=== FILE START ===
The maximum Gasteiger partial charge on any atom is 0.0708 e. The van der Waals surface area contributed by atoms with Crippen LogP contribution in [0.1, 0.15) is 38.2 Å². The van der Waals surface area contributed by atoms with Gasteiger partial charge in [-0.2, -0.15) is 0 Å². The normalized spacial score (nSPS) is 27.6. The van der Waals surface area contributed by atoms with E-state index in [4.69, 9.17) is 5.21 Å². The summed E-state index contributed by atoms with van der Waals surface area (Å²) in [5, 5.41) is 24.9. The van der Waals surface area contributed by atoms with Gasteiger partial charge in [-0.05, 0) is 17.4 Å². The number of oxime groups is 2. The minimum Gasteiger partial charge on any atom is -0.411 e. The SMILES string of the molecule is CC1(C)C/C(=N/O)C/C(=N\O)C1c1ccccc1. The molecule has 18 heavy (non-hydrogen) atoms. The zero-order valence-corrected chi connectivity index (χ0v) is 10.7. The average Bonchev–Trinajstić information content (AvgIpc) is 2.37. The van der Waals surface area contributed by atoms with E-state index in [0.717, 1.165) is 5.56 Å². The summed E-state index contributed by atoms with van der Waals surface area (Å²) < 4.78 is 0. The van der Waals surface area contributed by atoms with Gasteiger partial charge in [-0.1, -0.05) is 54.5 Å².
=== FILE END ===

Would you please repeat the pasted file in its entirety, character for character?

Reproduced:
The maximum Gasteiger partial charge on any atom is 0.0708 e. The van der Waals surface area contributed by atoms with Crippen LogP contribution in [0.1, 0.15) is 38.2 Å². The van der Waals surface area contributed by atoms with Gasteiger partial charge in [-0.2, -0.15) is 0 Å². The normalized spacial score (nSPS) is 27.6. The van der Waals surface area contributed by atoms with E-state index in [4.69, 9.17) is 5.21 Å². The summed E-state index contributed by atoms with van der Waals surface area (Å²) in [5, 5.41) is 24.9. The van der Waals surface area contributed by atoms with Gasteiger partial charge in [-0.05, 0) is 17.4 Å². The number of oxime groups is 2. The minimum Gasteiger partial charge on any atom is -0.411 e. The SMILES string of the molecule is CC1(C)C/C(=N/O)C/C(=N\O)C1c1ccccc1. The molecule has 18 heavy (non-hydrogen) atoms. The zero-order valence-corrected chi connectivity index (χ0v) is 10.7. The average Bonchev–Trinajstić information content (AvgIpc) is 2.37. The van der Waals surface area contributed by atoms with E-state index in [0.717, 1.165) is 5.56 Å². The summed E-state index contributed by atoms with van der Waals surface area (Å²) < 4.78 is 0. The van der Waals surface area contributed by atoms with Gasteiger partial charge in [-0.1, -0.05) is 54.5 Å².